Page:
Monday, June 2, 2014

Guest Post: Narrowing Your Focus by Amanda Bumgarner

Today’s topic is meant more specifically for nonfiction books, but the principle can be applied to fiction as well. We all know that writing a book and actually getting published takes time and effort, and sometimes I come across authors who feel as if this is their “one shot” to write a book. What I find with these types of authors is that they often want to include every idea they’ve ever had into this one book. They become frustrated and in some cases downright irritable when I suggest cutting out major sections in a desire to “narrow the focus.”

But the truth is that the best and most useful books are not (generally speaking) an all-encompassing overview of a topic. For example, it would be nearly impossible to write a book covering every single aspect of World War II from all angles. Unless we’re talking about history books you use in high school, someone wanting to write a history of WWII is going to choose one specific period of time or geographical area or person to follow through the narrative. This allows a closer focus, a more in-depth look at the motivations and the characterization and the descriptions that make up the larger picture.

Likewise, when writing something like an autobiography, it’s not the best idea to try to include every single event that has ever happened to you. You want to narrow the focus and include only those events that contribute to the larger story, explain your motivation, and how you came to be the person you are today. Authors of autobiographies often want to include anecdotes that have nothing to do with the story they’re telling, and it makes for an uninteresting story that doesn’t take the reader on any kind of journey.

A past coworker and still good friend of mine once used pictures to explain this idea of narrowing the focus. I’ve often used this tactic when explaining this to authors.
Take a look at the following two photographs.

Think about which one is more interesting, more thought provoking. They’re both professional photographs, but the one on the right allows us to see more detail. The one on the left presents so much information that we can’t look at any one element up close. If we were to write about it, we could admire the diversity and beauty of the flowers as a whole, but we are unable see much about any individual flower.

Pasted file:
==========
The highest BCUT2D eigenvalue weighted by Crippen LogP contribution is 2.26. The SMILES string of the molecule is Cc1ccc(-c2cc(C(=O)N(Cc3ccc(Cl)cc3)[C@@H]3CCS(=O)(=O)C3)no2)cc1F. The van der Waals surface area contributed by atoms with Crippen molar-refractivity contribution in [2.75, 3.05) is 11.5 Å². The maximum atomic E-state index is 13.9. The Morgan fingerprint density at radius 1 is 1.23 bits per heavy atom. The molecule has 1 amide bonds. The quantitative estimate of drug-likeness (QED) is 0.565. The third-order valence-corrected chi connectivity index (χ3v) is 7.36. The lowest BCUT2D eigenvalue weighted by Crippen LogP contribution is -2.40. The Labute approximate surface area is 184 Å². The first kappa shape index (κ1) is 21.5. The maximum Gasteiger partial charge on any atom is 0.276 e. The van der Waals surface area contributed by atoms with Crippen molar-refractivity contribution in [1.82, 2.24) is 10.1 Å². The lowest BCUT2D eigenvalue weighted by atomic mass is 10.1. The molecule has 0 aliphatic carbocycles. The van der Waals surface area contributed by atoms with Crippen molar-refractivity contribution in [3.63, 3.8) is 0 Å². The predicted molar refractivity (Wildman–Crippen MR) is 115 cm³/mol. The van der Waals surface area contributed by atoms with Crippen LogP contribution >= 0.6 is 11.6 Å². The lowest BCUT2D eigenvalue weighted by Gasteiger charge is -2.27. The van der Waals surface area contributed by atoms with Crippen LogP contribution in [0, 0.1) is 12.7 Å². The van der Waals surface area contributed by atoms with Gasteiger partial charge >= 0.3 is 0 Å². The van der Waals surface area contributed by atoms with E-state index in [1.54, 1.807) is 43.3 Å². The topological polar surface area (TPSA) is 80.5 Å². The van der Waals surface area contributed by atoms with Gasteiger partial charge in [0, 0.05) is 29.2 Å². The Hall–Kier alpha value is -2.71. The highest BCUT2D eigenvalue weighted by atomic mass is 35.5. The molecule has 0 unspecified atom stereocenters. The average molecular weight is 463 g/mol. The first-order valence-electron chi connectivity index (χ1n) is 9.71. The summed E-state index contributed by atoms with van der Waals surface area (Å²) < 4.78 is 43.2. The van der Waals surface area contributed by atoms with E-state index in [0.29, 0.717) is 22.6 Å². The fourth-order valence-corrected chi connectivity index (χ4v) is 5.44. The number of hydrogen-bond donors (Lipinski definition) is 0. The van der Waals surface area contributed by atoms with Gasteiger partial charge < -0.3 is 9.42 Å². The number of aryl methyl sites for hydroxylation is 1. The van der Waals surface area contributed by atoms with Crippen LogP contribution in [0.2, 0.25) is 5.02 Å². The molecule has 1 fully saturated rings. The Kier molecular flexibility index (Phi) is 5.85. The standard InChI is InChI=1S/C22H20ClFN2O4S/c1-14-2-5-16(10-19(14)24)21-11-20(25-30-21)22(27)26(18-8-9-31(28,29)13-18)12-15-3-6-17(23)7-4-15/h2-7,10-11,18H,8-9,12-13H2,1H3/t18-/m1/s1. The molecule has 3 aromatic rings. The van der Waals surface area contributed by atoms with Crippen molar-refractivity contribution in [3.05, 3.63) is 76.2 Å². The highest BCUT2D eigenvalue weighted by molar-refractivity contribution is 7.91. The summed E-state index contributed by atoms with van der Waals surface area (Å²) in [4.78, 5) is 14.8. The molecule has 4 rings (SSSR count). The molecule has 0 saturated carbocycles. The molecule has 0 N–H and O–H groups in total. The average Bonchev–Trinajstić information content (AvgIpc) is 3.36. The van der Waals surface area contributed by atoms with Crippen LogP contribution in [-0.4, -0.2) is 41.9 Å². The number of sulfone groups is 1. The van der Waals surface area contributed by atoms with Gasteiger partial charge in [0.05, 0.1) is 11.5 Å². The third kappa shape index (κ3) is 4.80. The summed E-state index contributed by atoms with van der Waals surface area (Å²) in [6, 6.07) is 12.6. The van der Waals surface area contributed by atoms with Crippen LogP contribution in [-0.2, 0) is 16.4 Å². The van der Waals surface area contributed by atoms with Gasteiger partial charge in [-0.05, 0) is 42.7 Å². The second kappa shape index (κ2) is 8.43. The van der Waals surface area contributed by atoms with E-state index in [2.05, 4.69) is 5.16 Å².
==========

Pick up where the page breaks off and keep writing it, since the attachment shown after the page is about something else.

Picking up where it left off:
The picture on the right, however, lets us explore the subject in depth. We can see that one single petal has countless shades of orange and cream; we see the delicate shape of the petal. Because we’re only looking at one flower, we appreciate it so much more.

The same is true for books. When you try to tackle a very large topic, readers don’t get to admire the smaller details. To use our WWII example, when you write an overview, yes, we get a picture of the large scale of the war itself, but we do not see individual pieces working to contribute to the bigger story. Readers need something specific they can hang on to in order to become invested.

The field of flowers is beautiful; after a couple of minutes, however, they blend together and become just another field of flowers. But once you’ve taken the time to look closely at one flower, you become connected to the scene in a way that allows you to better appreciate the field.

If you are wondering whether or not you need to narrow the focus, ask yourself: what is the one specific topic you want to get across to readers? Then, take a look at each chapter, anecdote, etc., and determine whether or not it is contributing to that topic. If it is not, perhaps it should be taken out.

Amanda Bumgarner is a freelance editor living in Oklahoma City. Find her at for writing and editing tips.

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